Using a Solvothermal Approach, a Team Creates a Highly Active Covalent Organic Framework from Benzimidazole Monomer

Using a Solvothermal Approach, a Team Creates a Highly Active Covalent Organic Framework from Benzimidazole Monomer

With its high gravimetric energy density and clean, carbon-free fuel, hydrogen (H2) is emerging as a viable substitute for depleting fossil fuels. Unrestricted solar energy can be converted to H2 by the promising, affordable, and sustainable process of photocatalytic water splitting over a semiconductor.

Light capture, charge separation and transport, and surface proton reduction are all components of the light-driven hydrogen evolution reaction (HER). In contrast to how the photoexcited state often relaxes and returns to the ground state via radiative or irradiative recombination within a few picoseconds, the sluggish multi-electron interfacial proton reduction typically takes place within milliseconds or longer.

Although it is still difficult to build photocatalysts, the creation of many long-lived electrons with prompt transit to reactive sites for proton reduction is seen as a critical issue for HER.

Recently, a research team led by Prof. Yu Zhou and Prof. Jun Wang from Nanjing Tech University, China, reported the construction of a highly active covalent organic framework (COF) from an unusual benzimidazole monomer in a microwave-assisted solvothermal pathway. The results are published in Chinese Journal of Catalysis.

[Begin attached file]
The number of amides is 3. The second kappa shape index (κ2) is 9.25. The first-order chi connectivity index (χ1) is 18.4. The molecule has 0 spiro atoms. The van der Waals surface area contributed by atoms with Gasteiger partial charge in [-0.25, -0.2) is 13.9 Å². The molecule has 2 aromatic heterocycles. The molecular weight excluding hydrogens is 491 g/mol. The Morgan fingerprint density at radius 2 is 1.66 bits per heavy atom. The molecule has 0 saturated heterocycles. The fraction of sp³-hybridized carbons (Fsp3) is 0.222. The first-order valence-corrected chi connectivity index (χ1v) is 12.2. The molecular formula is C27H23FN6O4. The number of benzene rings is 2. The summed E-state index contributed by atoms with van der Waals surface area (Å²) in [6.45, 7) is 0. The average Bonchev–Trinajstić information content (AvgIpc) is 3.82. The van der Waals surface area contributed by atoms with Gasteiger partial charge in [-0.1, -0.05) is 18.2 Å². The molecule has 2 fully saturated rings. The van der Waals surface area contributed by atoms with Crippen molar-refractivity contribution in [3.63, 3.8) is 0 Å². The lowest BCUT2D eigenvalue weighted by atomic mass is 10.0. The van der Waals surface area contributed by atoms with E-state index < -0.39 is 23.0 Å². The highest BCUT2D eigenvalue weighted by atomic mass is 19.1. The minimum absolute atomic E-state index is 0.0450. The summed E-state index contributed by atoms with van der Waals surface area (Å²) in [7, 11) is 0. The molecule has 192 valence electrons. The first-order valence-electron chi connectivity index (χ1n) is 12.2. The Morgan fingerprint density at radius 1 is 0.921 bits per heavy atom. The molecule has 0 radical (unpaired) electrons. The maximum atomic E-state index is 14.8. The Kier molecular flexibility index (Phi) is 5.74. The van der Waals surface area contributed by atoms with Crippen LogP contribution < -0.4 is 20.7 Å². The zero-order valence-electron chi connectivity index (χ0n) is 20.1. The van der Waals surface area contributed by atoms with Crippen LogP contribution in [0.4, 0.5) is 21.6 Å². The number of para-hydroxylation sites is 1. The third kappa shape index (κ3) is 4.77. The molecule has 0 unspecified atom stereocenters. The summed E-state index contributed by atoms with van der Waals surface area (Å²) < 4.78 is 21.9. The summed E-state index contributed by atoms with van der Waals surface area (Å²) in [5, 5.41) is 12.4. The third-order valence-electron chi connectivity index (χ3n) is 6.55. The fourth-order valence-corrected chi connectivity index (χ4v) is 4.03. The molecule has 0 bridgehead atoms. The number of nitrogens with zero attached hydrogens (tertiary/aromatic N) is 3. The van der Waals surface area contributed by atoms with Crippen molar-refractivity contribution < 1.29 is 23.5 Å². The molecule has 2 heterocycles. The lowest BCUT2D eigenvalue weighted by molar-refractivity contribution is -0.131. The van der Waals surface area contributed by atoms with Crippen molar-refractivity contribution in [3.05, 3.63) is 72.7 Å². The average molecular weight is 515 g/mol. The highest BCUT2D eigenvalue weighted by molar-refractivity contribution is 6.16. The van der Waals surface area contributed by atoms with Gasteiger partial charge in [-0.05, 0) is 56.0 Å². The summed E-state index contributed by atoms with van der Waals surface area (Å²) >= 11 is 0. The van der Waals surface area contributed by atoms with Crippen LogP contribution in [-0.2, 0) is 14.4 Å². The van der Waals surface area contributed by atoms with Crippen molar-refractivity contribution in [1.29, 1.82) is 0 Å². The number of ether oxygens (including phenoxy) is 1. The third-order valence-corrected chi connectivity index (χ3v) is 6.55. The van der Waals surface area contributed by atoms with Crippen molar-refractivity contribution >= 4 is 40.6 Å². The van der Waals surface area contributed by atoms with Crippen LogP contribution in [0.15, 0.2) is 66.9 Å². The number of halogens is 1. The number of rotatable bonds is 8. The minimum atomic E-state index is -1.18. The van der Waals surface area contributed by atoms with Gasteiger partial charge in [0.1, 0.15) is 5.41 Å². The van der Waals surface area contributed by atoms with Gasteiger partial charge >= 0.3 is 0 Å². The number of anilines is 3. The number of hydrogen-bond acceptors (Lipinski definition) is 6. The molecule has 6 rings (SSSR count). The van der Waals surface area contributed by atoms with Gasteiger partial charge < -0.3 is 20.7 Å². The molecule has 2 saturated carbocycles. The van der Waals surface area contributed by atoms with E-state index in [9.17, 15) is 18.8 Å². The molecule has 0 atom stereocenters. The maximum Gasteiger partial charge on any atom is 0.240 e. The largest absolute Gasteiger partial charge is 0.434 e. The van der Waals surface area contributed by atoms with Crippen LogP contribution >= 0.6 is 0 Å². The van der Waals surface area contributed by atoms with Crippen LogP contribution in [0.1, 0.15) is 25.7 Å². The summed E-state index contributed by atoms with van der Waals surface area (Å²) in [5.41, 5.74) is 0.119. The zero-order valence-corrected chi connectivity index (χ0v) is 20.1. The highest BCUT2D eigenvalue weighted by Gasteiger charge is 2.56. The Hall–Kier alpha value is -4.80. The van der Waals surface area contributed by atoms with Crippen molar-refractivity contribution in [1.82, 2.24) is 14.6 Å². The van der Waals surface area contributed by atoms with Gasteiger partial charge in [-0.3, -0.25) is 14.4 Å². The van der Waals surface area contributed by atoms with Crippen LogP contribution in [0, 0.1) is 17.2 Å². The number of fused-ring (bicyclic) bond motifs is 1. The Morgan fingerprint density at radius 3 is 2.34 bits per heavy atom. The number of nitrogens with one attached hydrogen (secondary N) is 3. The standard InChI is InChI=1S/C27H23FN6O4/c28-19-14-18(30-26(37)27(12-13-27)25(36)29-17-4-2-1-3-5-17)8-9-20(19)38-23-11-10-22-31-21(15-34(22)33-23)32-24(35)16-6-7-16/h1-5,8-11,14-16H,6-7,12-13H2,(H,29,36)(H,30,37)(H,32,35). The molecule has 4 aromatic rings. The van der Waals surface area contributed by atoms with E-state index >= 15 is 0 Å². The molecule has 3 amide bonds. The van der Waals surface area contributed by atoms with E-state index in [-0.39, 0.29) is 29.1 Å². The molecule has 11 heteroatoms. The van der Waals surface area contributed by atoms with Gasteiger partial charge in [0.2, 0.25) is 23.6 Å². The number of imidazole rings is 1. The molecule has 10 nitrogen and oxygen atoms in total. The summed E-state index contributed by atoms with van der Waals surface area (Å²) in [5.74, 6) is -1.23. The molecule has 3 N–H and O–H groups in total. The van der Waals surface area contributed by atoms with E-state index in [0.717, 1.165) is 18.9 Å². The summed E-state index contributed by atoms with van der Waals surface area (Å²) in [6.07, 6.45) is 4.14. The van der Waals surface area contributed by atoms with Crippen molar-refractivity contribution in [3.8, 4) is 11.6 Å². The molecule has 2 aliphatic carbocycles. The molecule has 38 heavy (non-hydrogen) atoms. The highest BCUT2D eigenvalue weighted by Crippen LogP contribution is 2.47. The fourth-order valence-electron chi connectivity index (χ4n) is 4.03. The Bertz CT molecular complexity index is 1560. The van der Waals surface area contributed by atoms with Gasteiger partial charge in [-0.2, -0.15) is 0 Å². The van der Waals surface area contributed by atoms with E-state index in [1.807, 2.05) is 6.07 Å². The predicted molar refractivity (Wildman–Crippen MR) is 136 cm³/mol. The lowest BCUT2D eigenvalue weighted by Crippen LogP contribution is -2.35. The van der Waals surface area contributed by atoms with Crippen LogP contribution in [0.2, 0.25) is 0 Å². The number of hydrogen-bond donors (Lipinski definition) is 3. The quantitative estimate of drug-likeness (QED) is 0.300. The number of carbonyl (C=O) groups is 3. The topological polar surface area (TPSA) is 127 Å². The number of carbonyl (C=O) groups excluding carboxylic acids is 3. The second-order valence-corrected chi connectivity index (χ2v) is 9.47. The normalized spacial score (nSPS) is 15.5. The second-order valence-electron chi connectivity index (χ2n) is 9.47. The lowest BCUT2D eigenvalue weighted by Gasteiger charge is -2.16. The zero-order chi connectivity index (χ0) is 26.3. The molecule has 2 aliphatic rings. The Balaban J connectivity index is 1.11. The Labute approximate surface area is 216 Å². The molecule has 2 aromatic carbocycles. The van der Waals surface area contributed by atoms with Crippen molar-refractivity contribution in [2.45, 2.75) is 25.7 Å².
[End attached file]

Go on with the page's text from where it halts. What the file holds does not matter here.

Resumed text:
Co-catalysts are typically involved in HER to accelerate electron-to-proton transfer. COFs offer a versatile affinity to modulate and stabilize co-catalysts and maximize their efficiency, particularly for noble metal co-catalysts like Pt single atoms.

To create COF-based photocatalysts for HER, techniques such pre-designation, post-modification, and hybridization with other materials have been used. The synthesis and structure modulation by monomer designation, however, are critical since the function of COFs is highly dependent on the constituent parts.

Although extremely symmetric and stiff building blocks have traditionally been used to create COFs, using asymmetric monomers may considerably increase the variety, physicochemical characteristics, and functions of COFs.

But synthesis is made difficult by the inherent mismatch between the anisotropy of asymmetric building pieces and the isotropy of crystals. While asymmetric monomer-containing COFs have been applied to fuel cells and gas adsorption, they have not yet been employed in photocatalysis or with metal-supported catalysts, particularly monoatomic catalysts.

With single-atom Pt sites as the cocatalyst, the benzimidazole-based COF exhibited a high HER rate up to 115 mmol g-1 h-1 and turnover frequency of 4475.1 h-1 under visible-light irradiation.

The aforementioned performance was dependent on the interaction between benzimidazole moieties and the COF framework, which on the one hand stabilized photogenerated electrons to lengthen the lifetime of the electrons and on the other hand provided a strong host-guest interaction that led to the formation of single-atom Pt sites and the acceleration of the electron-transfer to the Pt active sites for proton reduction.

This work shows how the molecular design of COF-based organic semiconductors employing structurally and functionally diverse asymmetric building blocks can be used to develop an electron stabilization and interfacial charge transfer channel for the HER process.